Developer 1st Playable has denied rumors that one of their games was used to hijack Nintendo’s Switch console to break Bitcoin and other cryptocurrencies.
While the latest version of Nintendo, Cooking Mama: Cookstar, is connected to blockchain technology – it is not in the way some players have speculated.
1st Playable said on rumors on Twitter saying there was absolutely nothing “shady in the code”:
As a developer, we can say with certainty that there is no cryptocurrency or data collection or blockchain or anything else shady in the code. Nintendo Switch is a very secure platform without any data and privacy issues associated with certain mobile and PC games.
̵1; 1st Playable (@ 1stPlayable) April 5, 2020
The official Cooking Mama: Cookstar account echoed this, pointed out that it had only considered using blockchain “as a way to allow players to trade assets in the game”, not to break cryptocurrency:
“The Internet is living with rumors that Cooking Mama: Cookstar contains hidden cryptocurrency / blockchain features that cause Switch to overheat. This is completely wrong. ”
It later said: “Cookstar, or any of our other titles in the past or near the future will use crypto technology.”
How the rumors got started
The Nintendo console was reported to use the blockchain before it was released, which did not create much movement at that time. But when Cooking Mama: Cookstar was suddenly no longer available in Nintendo’s eShop just hours after the release, rumors continued to be exaggerated on Reddit and Twitter.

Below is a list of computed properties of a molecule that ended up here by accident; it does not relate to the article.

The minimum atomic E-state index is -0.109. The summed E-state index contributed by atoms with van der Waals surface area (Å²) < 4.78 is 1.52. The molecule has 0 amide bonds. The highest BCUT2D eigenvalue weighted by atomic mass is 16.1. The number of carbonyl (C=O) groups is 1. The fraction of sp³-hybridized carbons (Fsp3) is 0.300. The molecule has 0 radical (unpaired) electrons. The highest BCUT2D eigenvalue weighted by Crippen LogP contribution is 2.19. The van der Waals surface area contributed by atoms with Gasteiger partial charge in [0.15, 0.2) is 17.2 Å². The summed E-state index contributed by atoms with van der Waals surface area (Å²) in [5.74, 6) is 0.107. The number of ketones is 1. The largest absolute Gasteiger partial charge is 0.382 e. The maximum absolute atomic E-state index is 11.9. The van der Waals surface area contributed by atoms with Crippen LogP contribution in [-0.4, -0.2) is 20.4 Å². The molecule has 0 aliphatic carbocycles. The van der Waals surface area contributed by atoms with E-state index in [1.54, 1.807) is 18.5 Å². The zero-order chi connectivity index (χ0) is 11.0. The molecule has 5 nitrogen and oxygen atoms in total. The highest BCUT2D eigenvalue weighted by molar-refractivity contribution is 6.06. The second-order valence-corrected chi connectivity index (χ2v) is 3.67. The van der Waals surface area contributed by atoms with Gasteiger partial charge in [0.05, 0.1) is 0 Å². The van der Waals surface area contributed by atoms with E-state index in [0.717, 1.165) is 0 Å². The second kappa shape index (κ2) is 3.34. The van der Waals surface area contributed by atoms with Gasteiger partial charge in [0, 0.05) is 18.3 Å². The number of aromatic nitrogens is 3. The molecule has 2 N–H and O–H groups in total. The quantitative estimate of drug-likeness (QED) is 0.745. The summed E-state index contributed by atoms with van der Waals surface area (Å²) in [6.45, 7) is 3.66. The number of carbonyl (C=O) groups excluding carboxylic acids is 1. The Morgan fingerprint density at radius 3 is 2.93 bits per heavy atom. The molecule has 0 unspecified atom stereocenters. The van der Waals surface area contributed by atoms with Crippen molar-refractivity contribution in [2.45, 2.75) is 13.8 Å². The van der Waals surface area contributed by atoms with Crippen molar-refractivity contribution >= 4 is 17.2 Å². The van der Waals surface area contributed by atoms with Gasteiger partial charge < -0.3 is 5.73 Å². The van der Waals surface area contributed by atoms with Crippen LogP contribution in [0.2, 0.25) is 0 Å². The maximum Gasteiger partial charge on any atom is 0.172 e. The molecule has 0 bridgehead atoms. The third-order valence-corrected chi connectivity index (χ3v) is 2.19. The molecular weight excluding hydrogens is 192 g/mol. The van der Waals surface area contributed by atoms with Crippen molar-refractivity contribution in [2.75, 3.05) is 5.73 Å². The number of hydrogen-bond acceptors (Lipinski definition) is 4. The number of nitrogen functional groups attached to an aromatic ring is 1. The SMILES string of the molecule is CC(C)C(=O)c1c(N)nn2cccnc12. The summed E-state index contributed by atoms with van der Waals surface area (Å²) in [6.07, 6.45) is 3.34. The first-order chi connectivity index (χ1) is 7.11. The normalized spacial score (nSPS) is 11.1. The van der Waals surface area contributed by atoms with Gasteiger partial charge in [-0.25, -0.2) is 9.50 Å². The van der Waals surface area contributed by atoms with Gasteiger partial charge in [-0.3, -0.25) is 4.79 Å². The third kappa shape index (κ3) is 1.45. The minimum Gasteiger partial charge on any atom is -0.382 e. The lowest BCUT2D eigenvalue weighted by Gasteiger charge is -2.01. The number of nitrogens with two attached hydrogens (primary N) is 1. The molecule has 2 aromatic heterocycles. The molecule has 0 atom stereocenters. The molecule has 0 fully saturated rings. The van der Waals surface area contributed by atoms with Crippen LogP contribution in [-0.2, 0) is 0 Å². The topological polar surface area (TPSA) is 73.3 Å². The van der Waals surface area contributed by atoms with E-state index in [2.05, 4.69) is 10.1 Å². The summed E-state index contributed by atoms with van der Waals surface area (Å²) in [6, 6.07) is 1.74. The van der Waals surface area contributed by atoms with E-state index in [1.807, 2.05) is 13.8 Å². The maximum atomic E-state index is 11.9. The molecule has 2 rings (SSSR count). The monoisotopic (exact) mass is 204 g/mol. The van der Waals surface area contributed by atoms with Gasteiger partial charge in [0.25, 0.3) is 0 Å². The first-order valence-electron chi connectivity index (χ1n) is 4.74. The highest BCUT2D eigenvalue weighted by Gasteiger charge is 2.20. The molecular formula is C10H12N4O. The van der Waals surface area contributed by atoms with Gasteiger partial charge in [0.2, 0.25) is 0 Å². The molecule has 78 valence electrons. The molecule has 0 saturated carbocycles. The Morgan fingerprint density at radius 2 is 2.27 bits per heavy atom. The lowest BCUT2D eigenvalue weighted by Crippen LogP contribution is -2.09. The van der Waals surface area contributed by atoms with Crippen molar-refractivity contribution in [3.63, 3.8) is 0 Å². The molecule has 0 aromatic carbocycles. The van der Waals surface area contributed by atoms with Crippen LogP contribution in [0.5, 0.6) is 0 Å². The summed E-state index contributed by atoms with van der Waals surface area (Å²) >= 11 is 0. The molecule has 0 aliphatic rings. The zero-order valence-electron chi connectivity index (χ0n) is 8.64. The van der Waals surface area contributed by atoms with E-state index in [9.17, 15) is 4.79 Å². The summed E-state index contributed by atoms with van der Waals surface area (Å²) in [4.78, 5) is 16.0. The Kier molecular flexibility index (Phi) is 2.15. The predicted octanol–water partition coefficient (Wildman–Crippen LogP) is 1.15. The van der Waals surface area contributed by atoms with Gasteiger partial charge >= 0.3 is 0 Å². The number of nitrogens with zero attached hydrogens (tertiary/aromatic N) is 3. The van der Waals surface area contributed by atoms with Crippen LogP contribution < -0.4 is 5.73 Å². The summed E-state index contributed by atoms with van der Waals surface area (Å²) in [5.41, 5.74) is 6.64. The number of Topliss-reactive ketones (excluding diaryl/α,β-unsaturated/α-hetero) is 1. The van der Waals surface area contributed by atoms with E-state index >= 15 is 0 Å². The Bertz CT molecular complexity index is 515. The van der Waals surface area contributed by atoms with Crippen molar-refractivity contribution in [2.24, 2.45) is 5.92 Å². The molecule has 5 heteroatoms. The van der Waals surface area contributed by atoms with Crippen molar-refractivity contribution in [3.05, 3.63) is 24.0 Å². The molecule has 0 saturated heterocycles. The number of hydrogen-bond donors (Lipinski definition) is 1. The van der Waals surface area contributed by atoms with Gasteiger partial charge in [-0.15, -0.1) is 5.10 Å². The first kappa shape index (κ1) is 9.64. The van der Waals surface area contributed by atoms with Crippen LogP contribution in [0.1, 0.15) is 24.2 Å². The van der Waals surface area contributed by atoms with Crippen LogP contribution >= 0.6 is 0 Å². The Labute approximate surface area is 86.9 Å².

Combined with reports that the switch was prone to overheating and draining the battery, some users speculated that the console was surprisingly used to break cryptocurrencies.
There is no official statement from Nintendo yet about why the game was pulled in the first place, but rumors have begun to sink in the face of pushback from the developers and independent analyzes of the code.
Less than considered methods of mining in cryptocurrency
While the rumors of Cookstar seem unfounded, there have been some instances of hackers and reputed companies encrypting processing power.
After basketball legend Kobe Bryant’s death, hackers took advantage of fans looking for digital reminders to hide malicious HTML in desktop wallpapers with the NBA star. The code allowed them to hijack processing power from the infected computers to break cryptocurrency remotely.
Larger platforms are not excluded either. A Cryptohopper clone site was discovered last year. Hackers installed a trojan on anyone who clicked on a particular link on the site. This allowed them to use all computers infected with the mining virus, among other things. Even YouTube has had its share of attempts by crypto hackers.